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Sermon – The Lord’s Prayer
A bus driver and a rector were standing in line to get into heaven. The bus driver approached the gate and St. Peter, our patron, said, “Welcome, I understand you were a bus driver. Since I’m in charge of housing, I believe I have found the perfect place for you. See that mansion over the hilltop? It’s yours”.
The rector heard all this and began to stand a little taller. He said to himself, “If a bus driver got a place like that, just think what I’ll get.”
The rector approached the gate and St. Peter said, “Welcome, I understand you were a town centre rector. See that shack in the valley?”
St. Peter had hardly got the words out of his mouth when the shocked rector said, “I was a rector - of your church too, St Peter’s! Doesn’t that count for anything? I preached the gospel, I helped teach people about God. Why does that bus driver get a mansion, and I get a shack?”
Sadly St. Peter responded, “Well, it seems when you preached, people slept. When the bus driver drove, people prayed.”
Prayer can be seen as a last resort, when all else has failed ~ when you’re in danger, as with that bus-driver! Indeed, at a low level, prayer can be seen as a very poor substitute for doing something practical.
I heard a story of a ship that was sinking in the middle of a storm, and the captain called out to the crew and said, “Does anyone here know how to pray?”
One man stepped forward and said, “Yes sir, I know how to pray.”
The captain said, “Wonderful, you pray while the rest of us put on life jackets–we’re one short.”
Well, Luke’s Gospel records that’s not how it was for Jesus, for whom prayer was as natural as eating or drinking, and he would often go off by himself to pray. His disciples instinctively knew this was a right and necessary human thing to do, and he slipped into praying so easily, so they asked him, didn’t they, “Lord, teach us to pray, just as John taught his disciples.”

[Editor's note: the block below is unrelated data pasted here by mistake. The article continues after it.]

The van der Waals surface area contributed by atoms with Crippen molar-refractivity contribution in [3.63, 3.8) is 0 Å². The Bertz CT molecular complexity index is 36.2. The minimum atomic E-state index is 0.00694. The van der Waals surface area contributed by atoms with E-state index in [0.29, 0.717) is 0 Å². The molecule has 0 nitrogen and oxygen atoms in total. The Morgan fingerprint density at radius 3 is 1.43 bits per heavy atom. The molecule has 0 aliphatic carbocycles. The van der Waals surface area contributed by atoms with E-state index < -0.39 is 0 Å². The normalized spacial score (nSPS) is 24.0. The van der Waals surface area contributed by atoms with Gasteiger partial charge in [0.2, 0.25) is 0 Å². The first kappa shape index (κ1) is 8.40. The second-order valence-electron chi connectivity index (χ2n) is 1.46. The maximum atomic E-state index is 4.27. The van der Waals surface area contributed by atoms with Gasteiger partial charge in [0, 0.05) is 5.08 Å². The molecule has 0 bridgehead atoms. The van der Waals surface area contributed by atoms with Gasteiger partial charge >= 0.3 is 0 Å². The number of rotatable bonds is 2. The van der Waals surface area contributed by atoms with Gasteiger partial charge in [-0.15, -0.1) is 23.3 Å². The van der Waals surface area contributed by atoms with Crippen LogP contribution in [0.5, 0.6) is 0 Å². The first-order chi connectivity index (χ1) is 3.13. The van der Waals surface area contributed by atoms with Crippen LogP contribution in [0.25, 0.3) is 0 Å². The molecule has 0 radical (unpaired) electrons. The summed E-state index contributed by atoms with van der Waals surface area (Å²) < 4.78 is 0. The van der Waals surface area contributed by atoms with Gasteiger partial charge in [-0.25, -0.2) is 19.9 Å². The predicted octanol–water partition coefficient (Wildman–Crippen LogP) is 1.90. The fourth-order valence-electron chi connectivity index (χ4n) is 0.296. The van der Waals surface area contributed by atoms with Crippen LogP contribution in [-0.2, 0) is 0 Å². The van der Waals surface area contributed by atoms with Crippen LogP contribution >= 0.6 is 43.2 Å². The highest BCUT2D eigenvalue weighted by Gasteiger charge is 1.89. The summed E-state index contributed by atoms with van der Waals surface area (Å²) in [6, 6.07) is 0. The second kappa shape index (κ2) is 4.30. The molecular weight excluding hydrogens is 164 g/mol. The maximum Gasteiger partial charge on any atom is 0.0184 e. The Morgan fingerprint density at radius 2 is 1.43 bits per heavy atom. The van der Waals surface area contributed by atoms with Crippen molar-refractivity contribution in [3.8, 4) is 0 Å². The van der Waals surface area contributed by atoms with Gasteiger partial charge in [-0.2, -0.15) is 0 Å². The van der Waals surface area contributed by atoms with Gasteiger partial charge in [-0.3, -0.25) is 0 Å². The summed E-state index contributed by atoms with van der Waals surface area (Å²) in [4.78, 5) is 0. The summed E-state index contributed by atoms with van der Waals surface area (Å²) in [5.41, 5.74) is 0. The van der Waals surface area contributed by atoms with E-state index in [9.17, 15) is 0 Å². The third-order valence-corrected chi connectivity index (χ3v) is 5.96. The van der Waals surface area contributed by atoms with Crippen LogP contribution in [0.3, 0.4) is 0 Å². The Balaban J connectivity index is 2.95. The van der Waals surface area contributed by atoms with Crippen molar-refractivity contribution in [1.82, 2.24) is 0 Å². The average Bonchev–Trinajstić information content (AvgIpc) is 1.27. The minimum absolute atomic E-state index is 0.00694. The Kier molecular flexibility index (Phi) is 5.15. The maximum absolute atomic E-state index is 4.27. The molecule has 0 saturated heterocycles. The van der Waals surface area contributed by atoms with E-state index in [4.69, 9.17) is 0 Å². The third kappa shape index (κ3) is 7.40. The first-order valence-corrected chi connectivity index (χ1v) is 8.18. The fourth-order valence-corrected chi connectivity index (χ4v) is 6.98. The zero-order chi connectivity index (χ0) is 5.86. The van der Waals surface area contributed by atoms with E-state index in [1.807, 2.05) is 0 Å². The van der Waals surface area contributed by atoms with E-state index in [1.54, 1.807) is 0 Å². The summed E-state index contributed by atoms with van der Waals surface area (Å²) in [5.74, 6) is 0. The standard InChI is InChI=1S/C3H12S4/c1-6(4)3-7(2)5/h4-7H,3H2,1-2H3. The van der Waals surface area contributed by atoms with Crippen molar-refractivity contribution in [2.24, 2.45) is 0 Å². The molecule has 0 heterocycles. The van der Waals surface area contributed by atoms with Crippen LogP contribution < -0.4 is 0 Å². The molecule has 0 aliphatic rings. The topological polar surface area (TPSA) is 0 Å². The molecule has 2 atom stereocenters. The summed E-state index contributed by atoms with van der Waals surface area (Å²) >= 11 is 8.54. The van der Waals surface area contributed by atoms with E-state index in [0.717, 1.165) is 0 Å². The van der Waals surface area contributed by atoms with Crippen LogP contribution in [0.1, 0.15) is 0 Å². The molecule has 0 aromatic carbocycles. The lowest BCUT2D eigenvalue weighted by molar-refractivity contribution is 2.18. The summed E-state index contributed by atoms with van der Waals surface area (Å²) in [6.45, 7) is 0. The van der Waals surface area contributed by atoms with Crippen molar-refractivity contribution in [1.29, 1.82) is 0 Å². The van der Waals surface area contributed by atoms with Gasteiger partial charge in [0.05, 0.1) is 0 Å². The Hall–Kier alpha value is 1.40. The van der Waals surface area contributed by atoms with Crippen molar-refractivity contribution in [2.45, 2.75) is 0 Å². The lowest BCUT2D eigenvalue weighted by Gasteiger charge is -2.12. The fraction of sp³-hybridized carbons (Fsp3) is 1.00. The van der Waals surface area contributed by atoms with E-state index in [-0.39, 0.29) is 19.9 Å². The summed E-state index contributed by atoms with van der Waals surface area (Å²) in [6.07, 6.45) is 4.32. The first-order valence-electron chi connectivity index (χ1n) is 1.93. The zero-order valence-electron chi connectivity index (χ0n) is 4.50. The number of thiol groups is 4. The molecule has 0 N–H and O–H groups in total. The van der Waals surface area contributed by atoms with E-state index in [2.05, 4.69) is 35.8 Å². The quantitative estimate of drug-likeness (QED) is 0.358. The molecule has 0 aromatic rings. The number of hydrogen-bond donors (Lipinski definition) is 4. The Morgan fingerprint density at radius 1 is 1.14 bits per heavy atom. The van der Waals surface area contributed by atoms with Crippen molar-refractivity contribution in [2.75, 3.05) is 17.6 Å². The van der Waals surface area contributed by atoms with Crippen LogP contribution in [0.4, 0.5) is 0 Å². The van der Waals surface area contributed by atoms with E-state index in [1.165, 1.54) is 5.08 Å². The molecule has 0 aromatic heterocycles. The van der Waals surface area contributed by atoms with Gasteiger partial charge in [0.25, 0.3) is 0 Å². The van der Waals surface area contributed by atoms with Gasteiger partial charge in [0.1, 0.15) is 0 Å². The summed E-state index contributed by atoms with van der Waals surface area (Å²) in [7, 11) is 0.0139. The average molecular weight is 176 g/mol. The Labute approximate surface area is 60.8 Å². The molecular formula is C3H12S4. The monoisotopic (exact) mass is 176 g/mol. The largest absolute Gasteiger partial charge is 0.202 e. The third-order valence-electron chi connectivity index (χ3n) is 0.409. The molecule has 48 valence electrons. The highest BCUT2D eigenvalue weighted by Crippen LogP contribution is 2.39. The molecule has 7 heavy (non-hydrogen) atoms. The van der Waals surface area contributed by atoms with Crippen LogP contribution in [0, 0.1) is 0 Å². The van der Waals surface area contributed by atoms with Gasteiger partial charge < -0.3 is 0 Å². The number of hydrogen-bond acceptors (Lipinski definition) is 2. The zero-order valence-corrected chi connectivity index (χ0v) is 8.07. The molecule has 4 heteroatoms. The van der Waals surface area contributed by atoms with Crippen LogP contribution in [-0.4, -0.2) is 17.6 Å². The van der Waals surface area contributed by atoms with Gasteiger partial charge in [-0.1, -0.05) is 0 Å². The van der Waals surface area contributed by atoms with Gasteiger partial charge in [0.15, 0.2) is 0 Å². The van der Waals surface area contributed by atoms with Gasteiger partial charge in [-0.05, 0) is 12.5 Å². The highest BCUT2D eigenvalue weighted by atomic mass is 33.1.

Countless millions of people have been brought closer to God by praying as Jesus did, “Our Father ….”
The twentieth century poet, Edwin Muir, tells how he was in inner turmoil in March 1939, for two reasons. For the second time in his life the world was threatened with a terrible war; and also his wife, with whom he had translated several works of Franz Kafka, was seriously ill. Muir found himself returning to a prayer he had learned as a boy, and it came alive with fresh power. He describes his experience:
“Going to bed alone, I suddenly found myself (I was taking off my waistcoat) reciting the Lord’s Prayer, in a loud, emphatic voice – a thing I had not done for many years – with deep urgency and profound and disturbed emotion. When I went on I became more composed; as if my soul had been empty and craving, and were now being replenished, it grew still; every word had a strange fullness of meaning which astonished and delighted me. It was late; I had sat up reading; I was sleepy; but as I stood in the middle of the floor, half undressed, saying the prayer over and over again, meaning after meaning sprang from it , overcoming me again with joyful surprise; and I realised that that simple petition was always universal and always inexhaustible, and day by day sanctified human life.”
In our first reading, Hosea used the metaphor of God as ‘husband’ to a people who were unfaithful to him. Later, in chapter 11, Hosea introduced the tender metaphor of loving parents patiently bringing up their children. This involved teaching the children to walk (by using a kind of harness), hugging them, kissing them and feeding them. The prophet portrays God’s gentle, parental activity as follows: